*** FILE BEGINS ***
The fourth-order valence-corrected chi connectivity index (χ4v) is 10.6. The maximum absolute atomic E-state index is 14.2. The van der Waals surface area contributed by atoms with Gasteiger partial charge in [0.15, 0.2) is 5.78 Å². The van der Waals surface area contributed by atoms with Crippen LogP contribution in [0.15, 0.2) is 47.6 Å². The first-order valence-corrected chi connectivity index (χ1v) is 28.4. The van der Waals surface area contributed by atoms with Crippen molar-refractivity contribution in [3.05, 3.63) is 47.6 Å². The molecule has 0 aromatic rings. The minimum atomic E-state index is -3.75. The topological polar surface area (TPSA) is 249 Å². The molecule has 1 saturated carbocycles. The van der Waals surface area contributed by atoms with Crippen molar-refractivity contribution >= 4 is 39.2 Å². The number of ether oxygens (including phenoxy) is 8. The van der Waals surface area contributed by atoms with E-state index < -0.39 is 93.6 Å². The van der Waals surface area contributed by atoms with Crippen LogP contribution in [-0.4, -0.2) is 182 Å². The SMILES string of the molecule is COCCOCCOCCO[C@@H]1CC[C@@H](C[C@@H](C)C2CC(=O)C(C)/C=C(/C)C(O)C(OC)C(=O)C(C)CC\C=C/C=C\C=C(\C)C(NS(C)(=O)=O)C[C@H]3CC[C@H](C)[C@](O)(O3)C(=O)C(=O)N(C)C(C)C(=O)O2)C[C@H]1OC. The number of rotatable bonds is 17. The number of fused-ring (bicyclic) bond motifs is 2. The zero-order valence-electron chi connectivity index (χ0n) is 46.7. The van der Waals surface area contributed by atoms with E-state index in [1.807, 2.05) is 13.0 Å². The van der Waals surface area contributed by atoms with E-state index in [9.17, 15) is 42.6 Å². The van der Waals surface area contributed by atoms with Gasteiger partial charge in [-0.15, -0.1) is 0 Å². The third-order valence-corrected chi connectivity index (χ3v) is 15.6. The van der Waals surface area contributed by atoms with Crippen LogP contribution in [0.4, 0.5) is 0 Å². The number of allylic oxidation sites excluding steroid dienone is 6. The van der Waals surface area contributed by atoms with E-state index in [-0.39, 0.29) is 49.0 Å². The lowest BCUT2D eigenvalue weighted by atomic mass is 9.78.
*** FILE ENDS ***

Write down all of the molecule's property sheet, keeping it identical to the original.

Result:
The fourth-order valence-corrected chi connectivity index (χ4v) is 10.6. The maximum absolute atomic E-state index is 14.2. The van der Waals surface area contributed by atoms with Gasteiger partial charge in [0.15, 0.2) is 5.78 Å². The van der Waals surface area contributed by atoms with Crippen LogP contribution in [0.15, 0.2) is 47.6 Å². The first-order valence-corrected chi connectivity index (χ1v) is 28.4. The van der Waals surface area contributed by atoms with Crippen molar-refractivity contribution in [3.05, 3.63) is 47.6 Å². The molecule has 0 aromatic rings. The minimum atomic E-state index is -3.75. The topological polar surface area (TPSA) is 249 Å². The molecule has 1 saturated carbocycles. The van der Waals surface area contributed by atoms with Crippen molar-refractivity contribution >= 4 is 39.2 Å². The number of ether oxygens (including phenoxy) is 8. The van der Waals surface area contributed by atoms with E-state index < -0.39 is 93.6 Å². The van der Waals surface area contributed by atoms with Crippen LogP contribution in [-0.4, -0.2) is 182 Å². The SMILES string of the molecule is COCCOCCOCCO[C@@H]1CC[C@@H](C[C@@H](C)C2CC(=O)C(C)/C=C(/C)C(O)C(OC)C(=O)C(C)CC\C=C/C=C\C=C(\C)C(NS(C)(=O)=O)C[C@H]3CC[C@H](C)[C@](O)(O3)C(=O)C(=O)N(C)C(C)C(=O)O2)C[C@H]1OC. The number of rotatable bonds is 17. The number of fused-ring (bicyclic) bond motifs is 2. The zero-order valence-electron chi connectivity index (χ0n) is 46.7. The van der Waals surface area contributed by atoms with E-state index in [1.807, 2.05) is 13.0 Å². The van der Waals surface area contributed by atoms with E-state index in [9.17, 15) is 42.6 Å². The van der Waals surface area contributed by atoms with Gasteiger partial charge in [-0.15, -0.1) is 0 Å². The third-order valence-corrected chi connectivity index (χ3v) is 15.6. The van der Waals surface area contributed by atoms with Crippen LogP contribution in [0.4, 0.5) is 0 Å². The number of allylic oxidation sites excluding steroid dienone is 6. The van der Waals surface area contributed by atoms with E-state index in [-0.39, 0.29) is 49.0 Å². The lowest BCUT2D eigenvalue weighted by atomic mass is 9.78.